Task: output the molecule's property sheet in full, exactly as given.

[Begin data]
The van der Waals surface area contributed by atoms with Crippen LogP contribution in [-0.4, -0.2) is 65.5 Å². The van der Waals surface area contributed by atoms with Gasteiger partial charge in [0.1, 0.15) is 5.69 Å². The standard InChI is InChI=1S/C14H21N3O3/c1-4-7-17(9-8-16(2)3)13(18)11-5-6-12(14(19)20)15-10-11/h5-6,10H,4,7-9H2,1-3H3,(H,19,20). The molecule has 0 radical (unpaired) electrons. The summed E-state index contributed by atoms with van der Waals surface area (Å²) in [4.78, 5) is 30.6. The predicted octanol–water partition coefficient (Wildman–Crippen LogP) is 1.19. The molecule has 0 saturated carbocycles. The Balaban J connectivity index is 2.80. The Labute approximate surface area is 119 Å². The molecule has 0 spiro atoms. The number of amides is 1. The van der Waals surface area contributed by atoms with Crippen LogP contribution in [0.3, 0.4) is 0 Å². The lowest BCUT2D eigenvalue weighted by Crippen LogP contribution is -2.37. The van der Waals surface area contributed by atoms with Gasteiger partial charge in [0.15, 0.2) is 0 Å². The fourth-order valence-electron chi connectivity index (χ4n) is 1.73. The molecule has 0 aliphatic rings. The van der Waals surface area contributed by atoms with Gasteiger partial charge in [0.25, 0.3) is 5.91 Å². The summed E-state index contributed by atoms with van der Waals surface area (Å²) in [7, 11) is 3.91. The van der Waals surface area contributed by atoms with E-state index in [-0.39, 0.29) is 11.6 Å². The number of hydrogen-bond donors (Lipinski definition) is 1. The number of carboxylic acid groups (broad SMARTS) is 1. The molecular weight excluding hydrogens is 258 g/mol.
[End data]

The van der Waals surface area contributed by atoms with Crippen LogP contribution in [-0.4, -0.2) is 65.5 Å². The van der Waals surface area contributed by atoms with Gasteiger partial charge in [0.1, 0.15) is 5.69 Å². The standard InChI is InChI=1S/C14H21N3O3/c1-4-7-17(9-8-16(2)3)13(18)11-5-6-12(14(19)20)15-10-11/h5-6,10H,4,7-9H2,1-3H3,(H,19,20). The molecule has 0 radical (unpaired) electrons. The summed E-state index contributed by atoms with van der Waals surface area (Å²) in [4.78, 5) is 30.6. The predicted octanol–water partition coefficient (Wildman–Crippen LogP) is 1.19. The molecule has 0 saturated carbocycles. The Balaban J connectivity index is 2.80. The Labute approximate surface area is 119 Å². The molecule has 0 spiro atoms. The number of amides is 1. The van der Waals surface area contributed by atoms with Crippen LogP contribution in [0.3, 0.4) is 0 Å². The lowest BCUT2D eigenvalue weighted by Crippen LogP contribution is -2.37. The van der Waals surface area contributed by atoms with Gasteiger partial charge in [0.15, 0.2) is 0 Å². The fourth-order valence-electron chi connectivity index (χ4n) is 1.73. The molecule has 0 aliphatic rings. The van der Waals surface area contributed by atoms with Gasteiger partial charge in [0.25, 0.3) is 5.91 Å². The summed E-state index contributed by atoms with van der Waals surface area (Å²) in [7, 11) is 3.91. The van der Waals surface area contributed by atoms with E-state index in [-0.39, 0.29) is 11.6 Å². The number of hydrogen-bond donors (Lipinski definition) is 1. The number of carboxylic acid groups (broad SMARTS) is 1. The molecular weight excluding hydrogens is 258 g/mol.